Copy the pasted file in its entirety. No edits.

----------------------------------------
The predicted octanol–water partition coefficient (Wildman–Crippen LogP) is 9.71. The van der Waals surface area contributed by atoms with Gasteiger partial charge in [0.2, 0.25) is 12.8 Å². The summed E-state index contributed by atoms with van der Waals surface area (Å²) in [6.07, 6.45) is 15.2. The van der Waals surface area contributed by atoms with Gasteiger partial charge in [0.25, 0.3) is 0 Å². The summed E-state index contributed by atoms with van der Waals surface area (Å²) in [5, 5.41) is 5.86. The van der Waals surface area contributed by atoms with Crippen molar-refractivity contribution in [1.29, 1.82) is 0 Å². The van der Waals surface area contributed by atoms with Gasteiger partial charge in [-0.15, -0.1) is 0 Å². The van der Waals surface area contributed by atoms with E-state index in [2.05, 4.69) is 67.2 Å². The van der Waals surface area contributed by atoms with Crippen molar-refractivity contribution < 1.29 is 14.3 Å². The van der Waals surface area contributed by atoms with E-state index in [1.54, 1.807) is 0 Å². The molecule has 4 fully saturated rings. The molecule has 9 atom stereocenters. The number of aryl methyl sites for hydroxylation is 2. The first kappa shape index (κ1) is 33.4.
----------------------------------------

The predicted octanol–water partition coefficient (Wildman–Crippen LogP) is 9.71. The van der Waals surface area contributed by atoms with Gasteiger partial charge in [0.2, 0.25) is 12.8 Å². The summed E-state index contributed by atoms with van der Waals surface area (Å²) in [6.07, 6.45) is 15.2. The van der Waals surface area contributed by atoms with Gasteiger partial charge in [0.25, 0.3) is 0 Å². The summed E-state index contributed by atoms with van der Waals surface area (Å²) in [5, 5.41) is 5.86. The van der Waals surface area contributed by atoms with Crippen molar-refractivity contribution in [1.29, 1.82) is 0 Å². The van der Waals surface area contributed by atoms with Gasteiger partial charge in [-0.15, -0.1) is 0 Å². The van der Waals surface area contributed by atoms with E-state index in [2.05, 4.69) is 67.2 Å². The van der Waals surface area contributed by atoms with Crippen molar-refractivity contribution < 1.29 is 14.3 Å². The van der Waals surface area contributed by atoms with E-state index in [1.54, 1.807) is 0 Å². The molecule has 4 fully saturated rings. The molecule has 9 atom stereocenters. The number of aryl methyl sites for hydroxylation is 2. The first kappa shape index (κ1) is 33.4.